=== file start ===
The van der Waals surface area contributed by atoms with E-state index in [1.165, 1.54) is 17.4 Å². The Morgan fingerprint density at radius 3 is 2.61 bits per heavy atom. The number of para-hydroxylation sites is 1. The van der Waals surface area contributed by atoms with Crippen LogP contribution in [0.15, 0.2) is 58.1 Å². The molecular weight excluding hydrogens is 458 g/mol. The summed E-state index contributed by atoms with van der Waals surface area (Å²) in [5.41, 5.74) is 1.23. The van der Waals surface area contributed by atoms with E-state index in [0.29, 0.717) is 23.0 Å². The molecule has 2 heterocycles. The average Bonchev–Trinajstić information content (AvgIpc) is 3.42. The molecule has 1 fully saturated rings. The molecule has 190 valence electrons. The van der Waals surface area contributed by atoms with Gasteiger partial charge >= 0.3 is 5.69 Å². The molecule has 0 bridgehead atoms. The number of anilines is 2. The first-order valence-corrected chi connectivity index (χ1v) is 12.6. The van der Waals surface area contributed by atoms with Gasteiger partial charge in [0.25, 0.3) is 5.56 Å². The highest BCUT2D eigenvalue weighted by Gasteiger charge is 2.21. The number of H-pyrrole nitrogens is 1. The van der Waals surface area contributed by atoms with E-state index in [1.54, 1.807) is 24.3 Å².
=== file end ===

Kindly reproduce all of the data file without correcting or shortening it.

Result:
The van der Waals surface area contributed by atoms with E-state index in [1.165, 1.54) is 17.4 Å². The Morgan fingerprint density at radius 3 is 2.61 bits per heavy atom. The number of para-hydroxylation sites is 1. The van der Waals surface area contributed by atoms with Crippen LogP contribution in [0.15, 0.2) is 58.1 Å². The molecular weight excluding hydrogens is 458 g/mol. The summed E-state index contributed by atoms with van der Waals surface area (Å²) in [5.41, 5.74) is 1.23. The van der Waals surface area contributed by atoms with E-state index in [0.29, 0.717) is 23.0 Å². The molecule has 2 heterocycles. The average Bonchev–Trinajstić information content (AvgIpc) is 3.42. The molecule has 1 fully saturated rings. The molecule has 190 valence electrons. The van der Waals surface area contributed by atoms with Gasteiger partial charge >= 0.3 is 5.69 Å². The molecule has 0 bridgehead atoms. The number of anilines is 2. The first-order valence-corrected chi connectivity index (χ1v) is 12.6. The van der Waals surface area contributed by atoms with Gasteiger partial charge in [0.25, 0.3) is 5.56 Å². The highest BCUT2D eigenvalue weighted by Gasteiger charge is 2.21. The number of H-pyrrole nitrogens is 1. The van der Waals surface area contributed by atoms with E-state index in [1.54, 1.807) is 24.3 Å².